Something like twelve years ago, when I was a freshman in high school, I took a class called Information Processing. The name was fancy, but it was really just a course about learning how to touch type. I remember we used a program called MicroType Pro, and the teacher, Ms. Vasil, made us cover our hands with these miniature plastic tables so we couldn’t see the keyboard.
I loved it, and I haven’t had to look at a keyboard since. I don’t know where I would be without that class.
My penmanship was always horrendous. It was the sore spot on every report card and an embarrassing topic of discussion at every parent-teacher conference. I still haven’t learned. I can’t write the same letter the same way twice. My words don’t sit on the lines so much as they float awkwardly between them. If you ask me, writing neatly is the most demanding of physical activities. I tend to perspire.
Nonetheless, as a writer and longtime English major, I appreciate the feeling of writing longhand, and I can geek out about pens and notebooks with the best of them. I remember an episode of Inside the Actors Studio where the guest called “the sound of pen on paper” the noise they loved most. I can agree, especially given the right pen and the right paper. There’s something romantically satisfying about the contrast between a scratching pen and the smooth flow of ink. But, when it comes down to it, a room filled with the flurry of busy typists would have to be my favorite sound. I love the clicking. The clackity noise. The thunk of the spacebar and the crack of Return. The sound of ideas materializing out of people’s minds.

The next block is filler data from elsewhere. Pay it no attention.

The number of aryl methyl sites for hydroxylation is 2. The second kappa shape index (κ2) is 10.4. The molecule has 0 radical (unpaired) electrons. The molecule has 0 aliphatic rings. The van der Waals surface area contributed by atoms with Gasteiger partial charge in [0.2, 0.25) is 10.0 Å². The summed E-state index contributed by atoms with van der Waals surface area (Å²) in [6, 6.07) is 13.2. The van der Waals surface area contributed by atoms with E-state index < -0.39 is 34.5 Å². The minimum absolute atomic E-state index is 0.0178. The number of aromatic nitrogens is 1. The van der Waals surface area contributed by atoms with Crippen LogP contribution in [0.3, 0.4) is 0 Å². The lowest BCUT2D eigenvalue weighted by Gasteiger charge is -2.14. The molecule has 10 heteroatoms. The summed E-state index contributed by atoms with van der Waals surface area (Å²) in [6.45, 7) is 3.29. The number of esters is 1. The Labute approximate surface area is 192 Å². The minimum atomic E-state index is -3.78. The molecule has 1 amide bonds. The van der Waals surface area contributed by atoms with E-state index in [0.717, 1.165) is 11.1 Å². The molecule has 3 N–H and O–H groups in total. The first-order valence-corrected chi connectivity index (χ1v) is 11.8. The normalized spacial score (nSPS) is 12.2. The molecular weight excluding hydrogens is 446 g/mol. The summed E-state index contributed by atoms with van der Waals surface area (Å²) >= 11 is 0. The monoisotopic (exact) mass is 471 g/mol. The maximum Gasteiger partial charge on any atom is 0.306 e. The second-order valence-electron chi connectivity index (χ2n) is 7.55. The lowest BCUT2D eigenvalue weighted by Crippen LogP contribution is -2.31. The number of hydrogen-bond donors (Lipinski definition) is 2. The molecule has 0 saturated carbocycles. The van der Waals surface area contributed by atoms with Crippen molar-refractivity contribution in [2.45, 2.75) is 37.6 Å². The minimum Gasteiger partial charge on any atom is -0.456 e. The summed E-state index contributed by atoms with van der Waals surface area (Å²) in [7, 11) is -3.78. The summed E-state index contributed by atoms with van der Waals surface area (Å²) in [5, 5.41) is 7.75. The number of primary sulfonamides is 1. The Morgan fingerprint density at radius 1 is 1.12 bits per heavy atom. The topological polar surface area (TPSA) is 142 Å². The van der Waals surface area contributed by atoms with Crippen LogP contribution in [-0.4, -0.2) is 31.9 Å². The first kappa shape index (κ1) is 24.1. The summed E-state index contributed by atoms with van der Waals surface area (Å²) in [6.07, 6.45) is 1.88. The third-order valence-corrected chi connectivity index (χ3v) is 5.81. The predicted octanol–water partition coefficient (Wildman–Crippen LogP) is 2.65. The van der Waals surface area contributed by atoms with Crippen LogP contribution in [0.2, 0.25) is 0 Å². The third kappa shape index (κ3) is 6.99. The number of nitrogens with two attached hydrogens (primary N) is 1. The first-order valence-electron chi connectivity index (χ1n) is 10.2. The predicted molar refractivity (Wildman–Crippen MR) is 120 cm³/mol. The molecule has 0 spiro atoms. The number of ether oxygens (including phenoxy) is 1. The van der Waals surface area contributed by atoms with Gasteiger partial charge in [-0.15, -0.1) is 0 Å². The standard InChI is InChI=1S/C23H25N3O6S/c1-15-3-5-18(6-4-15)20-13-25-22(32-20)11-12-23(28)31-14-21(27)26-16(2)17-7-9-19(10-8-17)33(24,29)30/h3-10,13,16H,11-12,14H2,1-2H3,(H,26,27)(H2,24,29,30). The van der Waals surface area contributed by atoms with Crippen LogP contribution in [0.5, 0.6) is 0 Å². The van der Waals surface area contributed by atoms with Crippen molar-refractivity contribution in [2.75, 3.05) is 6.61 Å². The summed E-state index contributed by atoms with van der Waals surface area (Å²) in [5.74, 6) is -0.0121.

I try not to take it for granted, especially when I see someone hunting and pecking for each keystroke. For a writer, the ability to type effortlessly and without thinking is invaluable. Writing longhand has its merits, of course. It’s slow, deliberate, thoughtful. You have to think carefully about each word before you write it, lest you be forced to cross something out. I can appreciate that, but there’s nothing like blasting away at a keyboard in a fit of creativity, watching your thoughts appear on-screen as quickly as they come to you.
For me, touch typing is a way of removing friction from writing. It helps me get the thoughts out of my head faster. I can have a hundred words down in a minute or two. I can focus on the idea, not on my computer. A keyboard in the hands of a touch typist disappears. It gets out of the way, and the ideas flow freely. There is no typing — only writing.
So, today I’m grateful for Information Processing.
Have a splendid weekend.
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